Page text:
2. Mark 16:15-16 - A similar kind of command is recorded by a different author. Jesus said to them, "Go into all the world and preach the good news to all creation. Whoever believes in me and is baptized will be saved, but whoever does not believe will be condemned." Notice here the connection between faith and baptism. Read it carefully. You couldn't conclude from that passage that baptism is more important than believing or less important either. In fact, the way the sentence is constructed lets you see that the epoxy of baptism, the power of baptism, presupposes faith. Baptism is powerless if it is not of one who believes. In fact, the negative clause in the sentence shows that, if you don't believe, you're not even going to be baptized, so baptism is not even mentioned. There is no idea in this passage that baptism is a step you add to faith. The idea instead is that baptism is an expression of your faith. You're either going to do both; you're either going to believe and be baptized, or you'll do neither. The idea is foreign to the New Testament that you would do one without the other. In fact, nowhere in the New Testament can you ever find a believer who was not baptized.

3. John 3:3-5 -Look at Jesus and Nicodemus. "I tell you the truth, no one can see the kingdom of God unless he is born again." Jesus answered, "I tell you the truth, no one can enter the kingdom of God unless he is born of water and the Spirit." One of the important points is that baptism is always associated with the work and coming of the Holy Spirit. When Jesus was baptized in Matthew 3, the Holy Spirit descended as a dove. Here we see Jesus saying that you need to be born of water and the Spirit. Peter said, "Repent and be baptized every one of you, in the name of Jesus for the forgiveness of your sins. And you will receive the gift of the Holy Spirit." (Acts 2:38) The Spirit and baptism are always connected. In the above John 3 passage, Jesus tells us that he came to renew us from the inside out. Unless one is born of water and the Spirit, he cannot enter the kingdom of God.

4. Acts 2:38 - Peter preaching to the Jews on Pentecost said, "Repent and be baptized every one of you, in the name of Jesus Christ for the forgiveness of your sins. And you will receive the gift of the Holy Spirit." It says baptism is where the water and the Spirit meet. We need to be cured of the guilt of sin, and the power of sin. In baptism you receive the washing, but you also receive the Holy Spirit to give you the power to turn your life in a new direction and to overcome the temptation of sin in the future.

A lot of people have trouble with baptism being in any way connected to the forgiveness of sin, for they fear that it somehow teaches that man saves himself. Look at this verse again. "Repent and be baptized every one of you in the name of Jesus Christ for the forgiveness of sin." This passage clearly connects baptism to the forgiveness of sin. It does not say repent and be baptized because your sins have been forgiven;" that baptism is something you do because you are forgiven.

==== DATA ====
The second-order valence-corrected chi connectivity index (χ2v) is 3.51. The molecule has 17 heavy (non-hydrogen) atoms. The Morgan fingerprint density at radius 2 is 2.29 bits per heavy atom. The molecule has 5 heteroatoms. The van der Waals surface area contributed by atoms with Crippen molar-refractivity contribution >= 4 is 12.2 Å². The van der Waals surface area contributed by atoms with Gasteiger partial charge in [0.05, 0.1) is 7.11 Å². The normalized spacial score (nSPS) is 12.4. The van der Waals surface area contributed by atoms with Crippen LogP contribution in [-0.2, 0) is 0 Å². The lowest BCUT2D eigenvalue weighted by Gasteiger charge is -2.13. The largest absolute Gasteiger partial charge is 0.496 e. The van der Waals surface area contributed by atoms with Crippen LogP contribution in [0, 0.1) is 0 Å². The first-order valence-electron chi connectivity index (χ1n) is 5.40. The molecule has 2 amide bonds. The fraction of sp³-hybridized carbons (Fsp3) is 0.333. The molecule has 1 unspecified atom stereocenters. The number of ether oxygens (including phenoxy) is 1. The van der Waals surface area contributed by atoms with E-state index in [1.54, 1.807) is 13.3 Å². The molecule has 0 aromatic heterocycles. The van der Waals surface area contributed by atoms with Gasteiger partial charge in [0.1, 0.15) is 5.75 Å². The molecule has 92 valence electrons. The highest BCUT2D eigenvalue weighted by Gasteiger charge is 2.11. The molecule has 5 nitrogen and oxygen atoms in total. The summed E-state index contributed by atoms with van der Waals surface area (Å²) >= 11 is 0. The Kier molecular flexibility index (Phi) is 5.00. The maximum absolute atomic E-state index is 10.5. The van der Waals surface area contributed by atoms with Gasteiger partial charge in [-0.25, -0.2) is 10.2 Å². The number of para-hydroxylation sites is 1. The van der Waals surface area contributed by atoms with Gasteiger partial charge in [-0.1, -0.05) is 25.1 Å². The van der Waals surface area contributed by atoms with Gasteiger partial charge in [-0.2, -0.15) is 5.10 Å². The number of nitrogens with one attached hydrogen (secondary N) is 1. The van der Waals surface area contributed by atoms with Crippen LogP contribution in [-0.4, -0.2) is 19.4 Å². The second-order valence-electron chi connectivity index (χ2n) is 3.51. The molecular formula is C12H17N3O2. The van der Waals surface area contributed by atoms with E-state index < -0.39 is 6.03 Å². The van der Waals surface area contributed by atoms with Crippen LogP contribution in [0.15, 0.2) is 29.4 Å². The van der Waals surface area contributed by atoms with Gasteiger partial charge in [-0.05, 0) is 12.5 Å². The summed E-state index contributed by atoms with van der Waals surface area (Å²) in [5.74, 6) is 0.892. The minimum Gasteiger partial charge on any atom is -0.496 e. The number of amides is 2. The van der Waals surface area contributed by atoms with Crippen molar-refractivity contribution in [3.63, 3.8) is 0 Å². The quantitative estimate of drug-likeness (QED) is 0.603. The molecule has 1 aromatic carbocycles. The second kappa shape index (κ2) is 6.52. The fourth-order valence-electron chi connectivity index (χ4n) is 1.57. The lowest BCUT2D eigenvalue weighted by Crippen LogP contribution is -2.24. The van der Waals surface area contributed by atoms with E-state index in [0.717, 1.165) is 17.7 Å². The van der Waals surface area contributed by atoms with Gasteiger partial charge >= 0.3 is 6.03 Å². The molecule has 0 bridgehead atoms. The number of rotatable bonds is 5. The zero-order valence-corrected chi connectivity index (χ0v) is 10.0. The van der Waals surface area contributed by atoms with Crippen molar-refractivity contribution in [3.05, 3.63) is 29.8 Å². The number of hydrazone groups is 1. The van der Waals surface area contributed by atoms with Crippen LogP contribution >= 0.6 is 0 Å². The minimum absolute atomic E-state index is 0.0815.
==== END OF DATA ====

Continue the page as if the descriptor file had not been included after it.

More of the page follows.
a. The same Greek word structure is used in this verse is also used by Jesus in Matthew 26 as He is instituting the Lord's Supper. He says about the cup, "This cup is my blood which is poured out for many for the forgiveness of sins." Exact same sentence structure. Few people, if any, believe that Jesus' blood was poured out because our sins had already been forgiven.

b. Does one repent because his sins are forgiven? No! No, turning from sin is what we do to seek forgiveness.

c. The Jews, who heard this first sermon, were cut to the heart when Peter persuaded them, "You've slain the Messiah! In anguish they asked what they could do about the guilt of their sin. The answer was and still is repent and be baptized! That's what you can do." Two of the many promises connected with baptism in the Bible are:
i. the cleansing of sin
ii. the empowerment of the Holy Spirit.

5. Romans 6:3-4 - Paul says, "For don't you know that all of us who are baptized into Christ Jesus were baptized into his death? We were therefore buried with him through baptism into death in order that, just as Christ was raised from the dead through the glory of the Father, we too may live a new life".

The Greek word translated as baptized, means to immerse, to dunk, to dip and to plunge. Whenever someone is baptized they are physically submerged into the water, (buried) and pulled out (resurrected). One could say, "Why?" They are reliving the death, burial and resurrection of Jesus Christ. Paul doesn't say, "You believed into the death of Jesus." He doesn't say, "You repented into the death of Jesus." No! The language is clear isn't it? He said, "You were baptized into his death." That's important because it's by the death of Jesus that his saving work happened.